Kevin King isn’t exactly known for tackling. In his past three seasons, King has a missed tackle rate of 16.6%. Which, let’s just say, is… not good. Since Joe Barry has come along, the Packers have become one of the best tackling teams in the NFL. The improvement in tackling has reached even as long and as far as Kevin King. This year, his missed tackle rate has dropped to just 5.6%. He still has his moments in coverage, like playing eight yards off on third and short, but overall, Kevin King is playing much better this season. He’s not busting coverages as often, is contributing in the run game, and is generally where he’s supposed to be when he’s supposed to be there.
There were numerous times against Kansas City when King was isolated against Tyreek Hill. He was up to the task. Early on in the game, the Chiefs ran one of their favorite Stick/Flat RPOs to Tyreek outside. Mahomes sees the space outside and takes Tyreek in the open field. However, King does a great job of getting under control and breaking down. He uses the sideline to pin Tyreek and wait for help. He isn’t overaggressive and lets Hill eat up time until reinforcements come to clean up the tackle.
Kevin King is showing more physicality and desire to tackle than what we’ve seen in the past. If he can be a solid tackler and a guy that doesn’t get beat deep, you can live with everything else. He’s going to get beat on some stuff underneath or be late to turn his hips, but as long as it’s not the back-breaker of a play, he can be a really valuable depth corner for the Packers this year.
While he’s not perfect in coverage, he has used his length well this year. He’s always been better when he can get his hands on guys at the line of scrimmage and has great athleticism for his size. When he plays off-coverage, though, he struggles with horizontal routes and changing direction. When he has reps like this against Tyreek Hill against the Chiefs, though, it’s easy to imagine what he could be.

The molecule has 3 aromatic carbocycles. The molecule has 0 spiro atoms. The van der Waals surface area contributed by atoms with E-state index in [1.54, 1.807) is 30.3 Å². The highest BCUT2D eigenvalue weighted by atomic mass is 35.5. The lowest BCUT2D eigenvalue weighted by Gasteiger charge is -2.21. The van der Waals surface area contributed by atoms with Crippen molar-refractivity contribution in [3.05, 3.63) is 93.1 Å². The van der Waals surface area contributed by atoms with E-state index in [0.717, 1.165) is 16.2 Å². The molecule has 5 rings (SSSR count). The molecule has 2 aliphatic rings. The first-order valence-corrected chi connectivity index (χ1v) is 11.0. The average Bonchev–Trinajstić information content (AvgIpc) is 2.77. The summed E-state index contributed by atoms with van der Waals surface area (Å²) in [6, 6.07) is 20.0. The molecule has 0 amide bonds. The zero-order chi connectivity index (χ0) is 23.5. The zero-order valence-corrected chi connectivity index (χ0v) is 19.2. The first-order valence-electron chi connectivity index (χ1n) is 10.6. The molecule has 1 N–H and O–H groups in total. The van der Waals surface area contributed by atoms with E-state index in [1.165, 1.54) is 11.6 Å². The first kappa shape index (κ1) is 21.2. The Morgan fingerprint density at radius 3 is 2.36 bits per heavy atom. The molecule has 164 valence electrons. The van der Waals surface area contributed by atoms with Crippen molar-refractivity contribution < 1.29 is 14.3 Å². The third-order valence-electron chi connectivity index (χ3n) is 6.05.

The Packers are in match Cover 4 look here with Adrian Amos keying the #3 receiver for a vertical route. As that receiver goes above ten yards, Amos triggers on it. That means Kevin King is isolated on Tyreek Hill. Darnell Savage is spinning off of his #2 receiver since that receiver is running short, but he won’t be there in time to help.
Just like with his tackling, Kevin King is patient and understands that the sideline is his friend. He mirrors and slides without turning his hips too early. He then out-reaches Tyreek when he closes space. That helps him widen Tyreek into the sideline and get him off of his route stem. There’s about a yard of space where Mahomes can throw this ball on the back-shoulder attempt. He’s unable to do that, and the ball falls incomplete.
Of course, there are still glimpses of the Kevin King we’ve come to know all too well. In the same RPO look where he defended Tyreek so well earlier in the game, he doesn’t transfer with motion at the goal line. Since King is the outside-most player, he has to defend that motion. He has both Savage and Campbell there to force and plug inside on the run. His job isn’t to have his eyes in the backfield. He has to carry the motion outside. If Mahomes made the correct read, it would have been a walk-in touchdown for Mecole Hardman.
Kevin King is playing better. He’s not suddenly an All-Pro guy, but he’s coming up to make tackles, has become more aggressive using his hands through the route, and has been a solid depth corner when the Packers have needed him. As a 3rd or 4th boundary corner, you could do much, much worse. King doesn’t need to make the play, but as long as he doesn’t give up the play, the Packers defense can continue to improve and lock down opposing offenses.